From New Zealand to Hawaii to UNLV, Asiata now hoping to stick with Bears
Earlier this offseason, Johan Asiata was so engrossed in his present that he didn't fantasize about his future.
The Bears guard, who was undrafted in 2009, watched veterans such as Olin Kreutz and Roberto Garza in the weight room, peppered defensive tackle Tommie Harris with questions and soaked in all the teaching from new offensive line coach Mike Tice.
Yet over and over again, at practices during minicamp and organized team activities, Asiata discovered himself in a most unexpected position.
''I'm down in my stance, and I see Jay Cutler behind me,'' Asiata said. ''Then I'm looking next to me, and there's Chris Williams.
''I was like, 'Whoa!' ''
Asiata's ascension defies convention, whether he does or doesn't start the season at left guard. He didn't start playing football until his freshman year at Yuba Community College in California, and he didn't start mastering the intricacies of the sport until he transferred to UNLV in 2006.
''It's incredible to see how he's progressed as a football player,'' said former UNLV offensive line coach Gary Bernardi, who developed standout linemen such as Tony Boselli and Jonathan Ogden. ''The first three to six months, he didn't know how to watch film.''
Added agent Joe Palumbo, ''A lot of times, the chips have to all fall into place, and they often don't.
''But in his case, it did.''
Technique notwithstanding, Asiata always could do one thing: Move men.
''You could tell he didn't know what he was doing sometimes,'' Bernardi said of Asiata's film at Yuba, ''but he was literally throwing guys around.''
Born in New Zealand, Asiata initially played rugby as a boy. But after he moved to Hawaii with his father and three siblings, Asiata strayed and surrendered to what he described as the ''street life.''
But his life changed during a six-month stint in Honolulu at the Hawaii Youth ChalleNGe Academy, which is designed for ''at-risk/ non-traditional students,'' and he realized his passion shortly thereafter.
''I just like to hit people -- that's basically it,'' Asiata said of football. ''I don't get arrested for hitting people, so thank God for that.''
Turning point approaches
Francois Asiata said he and his younger siblings had ''a good life'' in New Zealand.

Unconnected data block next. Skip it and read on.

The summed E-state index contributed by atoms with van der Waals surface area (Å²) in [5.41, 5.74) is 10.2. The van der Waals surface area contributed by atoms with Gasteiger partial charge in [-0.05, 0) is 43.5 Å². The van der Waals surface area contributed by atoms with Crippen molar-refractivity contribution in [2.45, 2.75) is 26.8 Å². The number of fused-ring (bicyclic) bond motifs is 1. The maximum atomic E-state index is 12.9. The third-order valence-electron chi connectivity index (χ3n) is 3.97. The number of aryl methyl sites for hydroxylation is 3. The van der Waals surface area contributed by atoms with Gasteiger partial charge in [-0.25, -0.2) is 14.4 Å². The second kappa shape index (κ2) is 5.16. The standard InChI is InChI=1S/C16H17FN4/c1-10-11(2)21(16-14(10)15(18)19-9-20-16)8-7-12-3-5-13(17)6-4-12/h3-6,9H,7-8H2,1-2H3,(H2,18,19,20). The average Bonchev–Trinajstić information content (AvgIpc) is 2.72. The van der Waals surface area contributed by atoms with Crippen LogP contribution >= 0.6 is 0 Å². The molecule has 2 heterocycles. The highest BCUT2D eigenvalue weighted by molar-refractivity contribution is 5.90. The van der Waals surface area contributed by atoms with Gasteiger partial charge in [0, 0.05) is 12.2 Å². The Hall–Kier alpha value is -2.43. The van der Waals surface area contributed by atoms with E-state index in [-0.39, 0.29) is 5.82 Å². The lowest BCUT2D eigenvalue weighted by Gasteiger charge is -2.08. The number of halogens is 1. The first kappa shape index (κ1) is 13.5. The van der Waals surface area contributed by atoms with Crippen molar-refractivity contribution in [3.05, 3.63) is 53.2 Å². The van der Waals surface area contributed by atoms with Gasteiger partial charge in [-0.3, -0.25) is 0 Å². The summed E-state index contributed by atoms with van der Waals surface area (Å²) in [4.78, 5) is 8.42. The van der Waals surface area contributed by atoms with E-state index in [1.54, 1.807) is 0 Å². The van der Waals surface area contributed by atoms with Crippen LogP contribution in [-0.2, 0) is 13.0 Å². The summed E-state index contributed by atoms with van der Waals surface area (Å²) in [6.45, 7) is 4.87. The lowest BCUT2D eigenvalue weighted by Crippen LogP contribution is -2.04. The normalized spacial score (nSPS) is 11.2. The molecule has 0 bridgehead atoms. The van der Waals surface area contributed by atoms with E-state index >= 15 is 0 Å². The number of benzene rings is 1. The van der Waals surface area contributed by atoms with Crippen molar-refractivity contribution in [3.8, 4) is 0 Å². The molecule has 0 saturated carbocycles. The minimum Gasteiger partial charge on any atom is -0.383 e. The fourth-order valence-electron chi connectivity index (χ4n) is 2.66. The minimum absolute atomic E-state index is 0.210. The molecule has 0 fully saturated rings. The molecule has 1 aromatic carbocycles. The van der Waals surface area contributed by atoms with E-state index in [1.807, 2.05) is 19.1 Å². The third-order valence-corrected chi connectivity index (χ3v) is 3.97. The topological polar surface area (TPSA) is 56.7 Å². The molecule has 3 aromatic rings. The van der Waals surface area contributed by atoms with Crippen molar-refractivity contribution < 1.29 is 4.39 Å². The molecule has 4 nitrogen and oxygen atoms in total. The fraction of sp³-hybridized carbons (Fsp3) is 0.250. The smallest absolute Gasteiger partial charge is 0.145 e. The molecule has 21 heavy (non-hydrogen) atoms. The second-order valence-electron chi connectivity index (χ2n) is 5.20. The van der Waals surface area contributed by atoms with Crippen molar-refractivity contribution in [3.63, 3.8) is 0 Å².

But their parents had marital problems, and a judge in Samoa gave custody of the children to their father, Taeao.
''Back home in New Zealand, I wasn't really close to my kids,'' Taeao said. ''I was so angry and emotional in my life and marriage.''
But he uprooted his family for Hawaii because of the opportunities.
''I wanted to see them grow, and see what they wanted to do in life,'' he said.
Taeao was strict --''he was no-nonsense, and he would spank us Samoan style,'' Johan said -- but he couldn't closely track his kids. He needed two full-time security jobs to support his children, working one shift from 10 p.m. to 6 a.m. and then starting his second from 6:30 a.m. to 2 p.m. He couldn't afford a car, so he rode the bus to their home in the projects, made his children dinner and then slept for three hours before starting the cycle all over again.
But despite the financial challenges, Taeao would cook grand feasts like Samoan chop suey and baked garlic and ginger chicken for his children while often taking two slices of bread to work for lunch.
''As long as we had food on the table, I didn't think we were struggling,'' Johan said.
Taeao was shocked when a high school counselor called him and informed him of Johan's long list of transgressions -- which included cutting class and disrespecting teachers -- and recommended Hawaii Youth ChalleNGe Academy.
''To be honest, I wasn't aware of a lot of stuff that was going on,'' Taeao said. ''That really hurt me so much, when I found out.
''The school never called before. This could have been corrected earlier.''
But Johan experienced a first when his father dropped him off at the academy.